February 19, 2018
Transportation fringe benefits — plotting a future course in the wake of the Tax Cuts and Jobs Act
In the years leading up to the Tax Cuts and Jobs Act (TCJA), Congress encouraged efforts to protect the environment by giving employees a tax break for mass transit and van pool benefits. By extending parity to parking and commuting benefits, the tax-favored status of transit and van pool benefits was first enacted under the Energy Policy Act of 1992, and as an expiring provision, was reinstated numerous times until made permanent in 2015 under the Protecting Americans from Tax Hikes Act (Path Act).
For employees, the TCJA doesn't take away the tax-favored status of commuting benefits (other than bicycle commuting benefits repealed for 2018 through 2025) or the option to pay for them with pre-tax dollars. Instead, and effective January 1, 2018, businesses can no longer take a deduction for transportation fringe benefits (including employee parking at the regular work place). Hence, for both profit and nonprofit businesses, the cost of providing these benefits is generally increased by the corporate income tax rate (21% effective January 1, 2018).
Now employers face a dilemma — do they continue to provide transportation fringe benefits to their employees despite the loss of the business deduction, or do they discontinue making these benefits available?
Each business will need to undergo a careful evaluation of the ultimate tax impact/cost of transportation benefits against their value in attracting and retaining workers; however, it is important in the decision making process to consider if local laws may preclude the option of completely discontinuing these benefits. Local laws, as explored later in this Alert, could require that employees are provided with transportation benefits.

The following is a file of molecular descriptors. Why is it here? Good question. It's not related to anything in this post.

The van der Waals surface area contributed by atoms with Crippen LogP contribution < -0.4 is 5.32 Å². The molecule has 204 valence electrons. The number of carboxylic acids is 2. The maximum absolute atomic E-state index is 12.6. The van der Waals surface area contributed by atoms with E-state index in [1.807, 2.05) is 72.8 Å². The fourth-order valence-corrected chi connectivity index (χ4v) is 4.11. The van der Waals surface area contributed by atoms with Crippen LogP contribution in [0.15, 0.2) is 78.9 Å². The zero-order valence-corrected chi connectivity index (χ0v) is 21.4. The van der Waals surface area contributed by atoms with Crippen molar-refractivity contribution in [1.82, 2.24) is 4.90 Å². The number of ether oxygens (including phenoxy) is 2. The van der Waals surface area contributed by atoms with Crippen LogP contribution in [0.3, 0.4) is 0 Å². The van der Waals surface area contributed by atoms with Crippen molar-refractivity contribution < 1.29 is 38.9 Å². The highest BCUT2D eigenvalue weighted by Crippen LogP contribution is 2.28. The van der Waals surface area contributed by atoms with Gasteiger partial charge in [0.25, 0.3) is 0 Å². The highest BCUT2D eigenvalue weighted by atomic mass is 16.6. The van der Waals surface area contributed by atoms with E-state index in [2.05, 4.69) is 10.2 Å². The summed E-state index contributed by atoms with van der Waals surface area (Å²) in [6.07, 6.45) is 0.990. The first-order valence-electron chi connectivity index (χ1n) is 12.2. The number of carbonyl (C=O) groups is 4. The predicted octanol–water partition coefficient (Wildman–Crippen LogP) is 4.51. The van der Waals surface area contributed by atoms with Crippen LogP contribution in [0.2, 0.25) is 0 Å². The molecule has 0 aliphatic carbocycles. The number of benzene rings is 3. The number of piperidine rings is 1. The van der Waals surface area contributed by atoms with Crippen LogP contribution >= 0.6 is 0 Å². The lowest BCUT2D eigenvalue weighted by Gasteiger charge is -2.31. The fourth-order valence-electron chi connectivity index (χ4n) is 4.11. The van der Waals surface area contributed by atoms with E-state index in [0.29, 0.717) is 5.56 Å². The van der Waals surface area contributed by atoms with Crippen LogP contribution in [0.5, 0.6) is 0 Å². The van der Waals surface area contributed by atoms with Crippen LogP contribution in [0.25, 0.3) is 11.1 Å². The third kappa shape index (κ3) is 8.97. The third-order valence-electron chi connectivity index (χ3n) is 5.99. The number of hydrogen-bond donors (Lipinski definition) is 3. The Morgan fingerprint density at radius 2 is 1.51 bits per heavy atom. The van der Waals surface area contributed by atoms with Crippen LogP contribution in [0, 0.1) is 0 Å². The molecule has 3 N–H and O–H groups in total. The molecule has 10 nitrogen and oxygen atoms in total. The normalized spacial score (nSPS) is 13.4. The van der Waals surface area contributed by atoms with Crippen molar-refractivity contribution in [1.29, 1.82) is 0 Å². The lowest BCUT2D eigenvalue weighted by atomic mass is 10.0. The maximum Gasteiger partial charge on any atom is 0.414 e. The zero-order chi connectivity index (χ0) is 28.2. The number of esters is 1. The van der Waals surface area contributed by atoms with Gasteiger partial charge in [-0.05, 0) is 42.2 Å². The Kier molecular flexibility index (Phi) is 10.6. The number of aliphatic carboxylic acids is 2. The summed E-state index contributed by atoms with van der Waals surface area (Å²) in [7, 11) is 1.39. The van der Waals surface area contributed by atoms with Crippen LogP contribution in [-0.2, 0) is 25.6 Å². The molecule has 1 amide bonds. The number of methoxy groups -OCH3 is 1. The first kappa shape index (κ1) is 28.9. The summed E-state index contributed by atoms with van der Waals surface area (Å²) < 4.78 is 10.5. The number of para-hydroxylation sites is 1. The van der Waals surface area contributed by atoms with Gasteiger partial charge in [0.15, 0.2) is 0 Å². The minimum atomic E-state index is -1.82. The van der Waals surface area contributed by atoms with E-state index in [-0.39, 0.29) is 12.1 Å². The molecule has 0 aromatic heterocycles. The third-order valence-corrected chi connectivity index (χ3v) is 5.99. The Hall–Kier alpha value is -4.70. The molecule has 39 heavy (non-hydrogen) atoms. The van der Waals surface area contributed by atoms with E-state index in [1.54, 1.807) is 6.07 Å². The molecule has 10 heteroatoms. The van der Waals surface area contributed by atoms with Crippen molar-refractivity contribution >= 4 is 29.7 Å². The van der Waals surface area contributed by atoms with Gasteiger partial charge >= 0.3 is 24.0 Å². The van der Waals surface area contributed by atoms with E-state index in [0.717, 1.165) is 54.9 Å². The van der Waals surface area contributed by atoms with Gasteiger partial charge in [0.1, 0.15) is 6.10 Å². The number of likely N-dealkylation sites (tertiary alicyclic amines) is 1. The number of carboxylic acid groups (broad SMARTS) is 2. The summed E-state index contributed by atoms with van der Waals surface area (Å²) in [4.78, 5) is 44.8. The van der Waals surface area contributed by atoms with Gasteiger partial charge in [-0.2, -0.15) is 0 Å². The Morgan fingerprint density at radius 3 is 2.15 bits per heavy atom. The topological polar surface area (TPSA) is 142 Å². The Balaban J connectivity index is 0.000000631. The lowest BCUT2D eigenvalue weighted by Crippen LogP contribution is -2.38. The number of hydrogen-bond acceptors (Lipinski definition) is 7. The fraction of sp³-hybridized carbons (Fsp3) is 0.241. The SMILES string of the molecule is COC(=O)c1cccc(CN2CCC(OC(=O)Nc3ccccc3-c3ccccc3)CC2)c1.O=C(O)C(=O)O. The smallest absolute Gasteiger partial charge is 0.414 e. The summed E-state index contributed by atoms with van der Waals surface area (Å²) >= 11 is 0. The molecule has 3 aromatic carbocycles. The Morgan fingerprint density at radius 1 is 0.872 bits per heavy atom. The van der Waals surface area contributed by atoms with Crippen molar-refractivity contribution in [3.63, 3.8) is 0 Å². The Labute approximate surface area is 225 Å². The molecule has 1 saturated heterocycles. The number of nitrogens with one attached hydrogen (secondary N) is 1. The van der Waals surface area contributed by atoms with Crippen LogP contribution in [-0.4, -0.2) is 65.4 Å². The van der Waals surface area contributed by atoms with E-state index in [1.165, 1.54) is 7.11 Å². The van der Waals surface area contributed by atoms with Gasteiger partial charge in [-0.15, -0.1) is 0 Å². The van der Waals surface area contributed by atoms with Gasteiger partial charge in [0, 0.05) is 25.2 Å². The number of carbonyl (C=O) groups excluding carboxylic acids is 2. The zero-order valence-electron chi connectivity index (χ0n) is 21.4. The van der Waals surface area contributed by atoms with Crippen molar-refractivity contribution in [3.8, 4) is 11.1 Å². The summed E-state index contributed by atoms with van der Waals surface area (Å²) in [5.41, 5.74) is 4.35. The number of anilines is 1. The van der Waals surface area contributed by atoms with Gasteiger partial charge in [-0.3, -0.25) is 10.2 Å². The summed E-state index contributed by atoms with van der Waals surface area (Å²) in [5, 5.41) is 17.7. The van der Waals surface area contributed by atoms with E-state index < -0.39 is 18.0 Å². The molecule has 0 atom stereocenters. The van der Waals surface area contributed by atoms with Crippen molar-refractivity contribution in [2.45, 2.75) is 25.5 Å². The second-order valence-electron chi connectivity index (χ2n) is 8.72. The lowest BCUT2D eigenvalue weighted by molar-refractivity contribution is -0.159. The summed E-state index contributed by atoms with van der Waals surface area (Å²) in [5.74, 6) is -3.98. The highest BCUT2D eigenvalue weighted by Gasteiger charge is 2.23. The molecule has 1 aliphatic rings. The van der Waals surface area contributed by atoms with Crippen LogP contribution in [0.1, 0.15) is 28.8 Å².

Effective January 1, 2018, Section 274 is amended to reflect that no business income tax deduction is allowed for any expense incurred for providing any transportation, or any payment or reimbursement for transportation fringe benefits in Internal revenue Code Section 132(f), except as necessary to ensure the safety of the employee. (TCJA Section 13304.) A corresponding provision applies to nonprofit organizations, requiring that they include in unrelated business income the cost of transportation fringe benefits. (Ernst & Young LLP, Tax News Update, 12-20-2017.)
For 2018, the amount excluded from wages subject to federal income tax (FIT), federal income tax withholding (FITW), Social Security/Medicare (FICA) and federal unemployment insurance (FUTA) is capped at $260 per month for parking and $260 per month for transit and van pool benefits. Under Section 132(f)(3), employers may establish a system whereby employees can purchase their transportation fringes with pretax dollars up to the statutory monthly limit. Pretax contributions for transportation fringe benefits are excluded from wages subject to FIT, FITW, FICA and FUTA.
For more information see our special report, An employer's guide to the Tax Cuts and Jobs Act.
Local laws that require employer-provided transportation fringe benefits
The important correlation between employer-provided transportation fringe benefits and local laws is explored in a recent article by the Society for Human Resources Management. This point is very important. Before making any final policy decisions, employers should check for local ordinances in cities where employees work to determine if commuting benefits are required.
Below is a listing of some relevant local laws.
Employers in Berkeley with 10 or more employees (full-time, part-time, or temporary — anyone who works an average of 10 hours per week or more in Berkeley) must offer one or more of the following options: (1) a pretax plan under Section 132(f) that allows employees to exclude transit, vanpool or bicycle commuting expenses1 from taxable wages and compensation as allowed by federal tax law; (2) a transit subsidy equivalent to the value of an AC Transit regular (local) monthly pass; or (3) an employer-provided shuttle service. (B.M.C. 9.88 (TRACCC); City of Berkeley FAQs.)
Los Angeles, California (plus Orange and non-desert portions of Riverside and San Bernardino counties)
Under Rule 2202, an employer with 250 or more employees is required to register with the South Coast Air Quality Management District (AQMD) and to choose from a menu of options to reduce mobile source emissions generated from employee commutes. One option is the Employee Commute Reduction Program (ECRP) which incorporates various strategies to encourage employees to use alternative commuter options, such as bicycling, walking, public transit or carpools/vanpools.